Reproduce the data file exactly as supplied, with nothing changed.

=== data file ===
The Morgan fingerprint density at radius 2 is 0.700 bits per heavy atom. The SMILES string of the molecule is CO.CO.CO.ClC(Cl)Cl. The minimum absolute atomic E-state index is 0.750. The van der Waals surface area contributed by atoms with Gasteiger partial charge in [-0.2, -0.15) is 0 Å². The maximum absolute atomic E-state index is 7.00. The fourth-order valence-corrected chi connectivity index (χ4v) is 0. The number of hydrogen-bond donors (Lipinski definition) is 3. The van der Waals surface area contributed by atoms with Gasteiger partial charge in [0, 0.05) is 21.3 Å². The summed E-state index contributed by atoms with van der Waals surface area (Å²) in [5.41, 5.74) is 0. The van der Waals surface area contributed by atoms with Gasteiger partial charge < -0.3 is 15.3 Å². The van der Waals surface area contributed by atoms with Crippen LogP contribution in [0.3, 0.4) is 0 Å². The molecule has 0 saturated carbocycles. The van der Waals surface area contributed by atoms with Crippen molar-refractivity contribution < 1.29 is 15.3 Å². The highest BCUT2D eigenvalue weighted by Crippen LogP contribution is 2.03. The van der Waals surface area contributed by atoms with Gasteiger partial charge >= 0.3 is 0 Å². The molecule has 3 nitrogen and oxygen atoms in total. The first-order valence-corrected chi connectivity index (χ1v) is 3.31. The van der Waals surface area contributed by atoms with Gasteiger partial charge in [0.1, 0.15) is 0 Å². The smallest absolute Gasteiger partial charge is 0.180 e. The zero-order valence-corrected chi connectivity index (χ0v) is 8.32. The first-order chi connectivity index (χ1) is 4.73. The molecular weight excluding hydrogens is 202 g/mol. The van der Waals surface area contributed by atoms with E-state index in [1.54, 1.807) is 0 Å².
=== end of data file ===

The Morgan fingerprint density at radius 2 is 0.700 bits per heavy atom. The SMILES string of the molecule is CO.CO.CO.ClC(Cl)Cl. The minimum absolute atomic E-state index is 0.750. The van der Waals surface area contributed by atoms with Gasteiger partial charge in [-0.2, -0.15) is 0 Å². The maximum absolute atomic E-state index is 7.00. The fourth-order valence-corrected chi connectivity index (χ4v) is 0. The number of hydrogen-bond donors (Lipinski definition) is 3. The van der Waals surface area contributed by atoms with Gasteiger partial charge in [0, 0.05) is 21.3 Å². The summed E-state index contributed by atoms with van der Waals surface area (Å²) in [5.41, 5.74) is 0. The van der Waals surface area contributed by atoms with Gasteiger partial charge < -0.3 is 15.3 Å². The van der Waals surface area contributed by atoms with Crippen LogP contribution in [0.3, 0.4) is 0 Å². The molecule has 0 saturated carbocycles. The van der Waals surface area contributed by atoms with Crippen molar-refractivity contribution < 1.29 is 15.3 Å². The highest BCUT2D eigenvalue weighted by Crippen LogP contribution is 2.03. The van der Waals surface area contributed by atoms with Gasteiger partial charge >= 0.3 is 0 Å². The molecule has 3 nitrogen and oxygen atoms in total. The first-order valence-corrected chi connectivity index (χ1v) is 3.31. The van der Waals surface area contributed by atoms with Gasteiger partial charge in [0.1, 0.15) is 0 Å². The smallest absolute Gasteiger partial charge is 0.180 e. The zero-order valence-corrected chi connectivity index (χ0v) is 8.32. The first-order chi connectivity index (χ1) is 4.73. The molecular weight excluding hydrogens is 202 g/mol. The van der Waals surface area contributed by atoms with E-state index in [1.54, 1.807) is 0 Å².